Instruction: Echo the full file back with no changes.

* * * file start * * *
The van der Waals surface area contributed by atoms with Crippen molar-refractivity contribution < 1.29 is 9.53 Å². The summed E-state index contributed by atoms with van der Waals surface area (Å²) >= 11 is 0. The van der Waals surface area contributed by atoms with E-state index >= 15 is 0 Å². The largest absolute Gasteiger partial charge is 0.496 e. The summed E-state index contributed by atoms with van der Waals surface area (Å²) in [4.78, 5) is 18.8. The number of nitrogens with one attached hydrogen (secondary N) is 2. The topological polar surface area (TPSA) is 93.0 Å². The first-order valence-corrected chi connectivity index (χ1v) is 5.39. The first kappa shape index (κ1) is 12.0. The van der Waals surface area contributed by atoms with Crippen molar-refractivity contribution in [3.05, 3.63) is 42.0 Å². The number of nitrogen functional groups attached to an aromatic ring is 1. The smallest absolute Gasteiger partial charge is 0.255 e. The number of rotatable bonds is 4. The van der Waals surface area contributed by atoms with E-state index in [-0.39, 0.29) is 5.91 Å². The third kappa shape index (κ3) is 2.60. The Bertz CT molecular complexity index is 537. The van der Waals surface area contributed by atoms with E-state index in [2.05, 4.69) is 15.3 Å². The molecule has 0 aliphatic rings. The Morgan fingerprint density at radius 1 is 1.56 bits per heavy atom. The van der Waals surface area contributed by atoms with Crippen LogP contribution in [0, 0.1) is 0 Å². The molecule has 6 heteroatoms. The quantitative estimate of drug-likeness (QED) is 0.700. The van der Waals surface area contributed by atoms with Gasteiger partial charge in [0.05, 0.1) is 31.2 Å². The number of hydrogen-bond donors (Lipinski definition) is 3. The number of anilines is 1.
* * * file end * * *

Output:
The van der Waals surface area contributed by atoms with Crippen molar-refractivity contribution < 1.29 is 9.53 Å². The summed E-state index contributed by atoms with van der Waals surface area (Å²) >= 11 is 0. The van der Waals surface area contributed by atoms with E-state index >= 15 is 0 Å². The largest absolute Gasteiger partial charge is 0.496 e. The summed E-state index contributed by atoms with van der Waals surface area (Å²) in [4.78, 5) is 18.8. The number of nitrogens with one attached hydrogen (secondary N) is 2. The topological polar surface area (TPSA) is 93.0 Å². The first-order valence-corrected chi connectivity index (χ1v) is 5.39. The first kappa shape index (κ1) is 12.0. The van der Waals surface area contributed by atoms with Crippen molar-refractivity contribution in [3.05, 3.63) is 42.0 Å². The number of nitrogen functional groups attached to an aromatic ring is 1. The smallest absolute Gasteiger partial charge is 0.255 e. The number of rotatable bonds is 4. The van der Waals surface area contributed by atoms with E-state index in [-0.39, 0.29) is 5.91 Å². The third kappa shape index (κ3) is 2.60. The Bertz CT molecular complexity index is 537. The van der Waals surface area contributed by atoms with E-state index in [2.05, 4.69) is 15.3 Å². The molecule has 0 aliphatic rings. The Morgan fingerprint density at radius 1 is 1.56 bits per heavy atom. The van der Waals surface area contributed by atoms with Crippen LogP contribution in [0, 0.1) is 0 Å². The molecule has 6 heteroatoms. The quantitative estimate of drug-likeness (QED) is 0.700. The van der Waals surface area contributed by atoms with Gasteiger partial charge in [0.05, 0.1) is 31.2 Å². The number of hydrogen-bond donors (Lipinski definition) is 3. The number of anilines is 1.